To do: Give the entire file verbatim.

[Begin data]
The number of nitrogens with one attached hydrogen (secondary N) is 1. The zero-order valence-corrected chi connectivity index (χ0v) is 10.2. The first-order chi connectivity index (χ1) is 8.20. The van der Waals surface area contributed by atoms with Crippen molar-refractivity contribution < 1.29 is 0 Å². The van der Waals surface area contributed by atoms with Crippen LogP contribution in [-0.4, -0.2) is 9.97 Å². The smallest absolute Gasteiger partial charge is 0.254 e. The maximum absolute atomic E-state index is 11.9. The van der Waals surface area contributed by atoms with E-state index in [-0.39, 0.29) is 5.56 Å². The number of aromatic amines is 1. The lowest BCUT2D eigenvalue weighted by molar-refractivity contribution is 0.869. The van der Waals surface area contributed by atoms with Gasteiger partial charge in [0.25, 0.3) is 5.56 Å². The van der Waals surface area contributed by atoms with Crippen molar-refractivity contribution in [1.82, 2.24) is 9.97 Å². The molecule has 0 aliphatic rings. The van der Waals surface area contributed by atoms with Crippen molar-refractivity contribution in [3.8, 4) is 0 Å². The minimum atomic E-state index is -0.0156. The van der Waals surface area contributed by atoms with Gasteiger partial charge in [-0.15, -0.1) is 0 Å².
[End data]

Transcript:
The number of nitrogens with one attached hydrogen (secondary N) is 1. The zero-order valence-corrected chi connectivity index (χ0v) is 10.2. The first-order chi connectivity index (χ1) is 8.20. The van der Waals surface area contributed by atoms with Crippen molar-refractivity contribution < 1.29 is 0 Å². The van der Waals surface area contributed by atoms with Crippen LogP contribution in [-0.4, -0.2) is 9.97 Å². The smallest absolute Gasteiger partial charge is 0.254 e. The maximum absolute atomic E-state index is 11.9. The van der Waals surface area contributed by atoms with E-state index in [-0.39, 0.29) is 5.56 Å². The number of aromatic amines is 1. The lowest BCUT2D eigenvalue weighted by molar-refractivity contribution is 0.869. The van der Waals surface area contributed by atoms with Gasteiger partial charge in [0.25, 0.3) is 5.56 Å². The van der Waals surface area contributed by atoms with Crippen molar-refractivity contribution in [1.82, 2.24) is 9.97 Å². The molecule has 0 aliphatic rings. The van der Waals surface area contributed by atoms with Crippen molar-refractivity contribution in [3.8, 4) is 0 Å². The minimum atomic E-state index is -0.0156. The van der Waals surface area contributed by atoms with Gasteiger partial charge in [-0.15, -0.1) is 0 Å².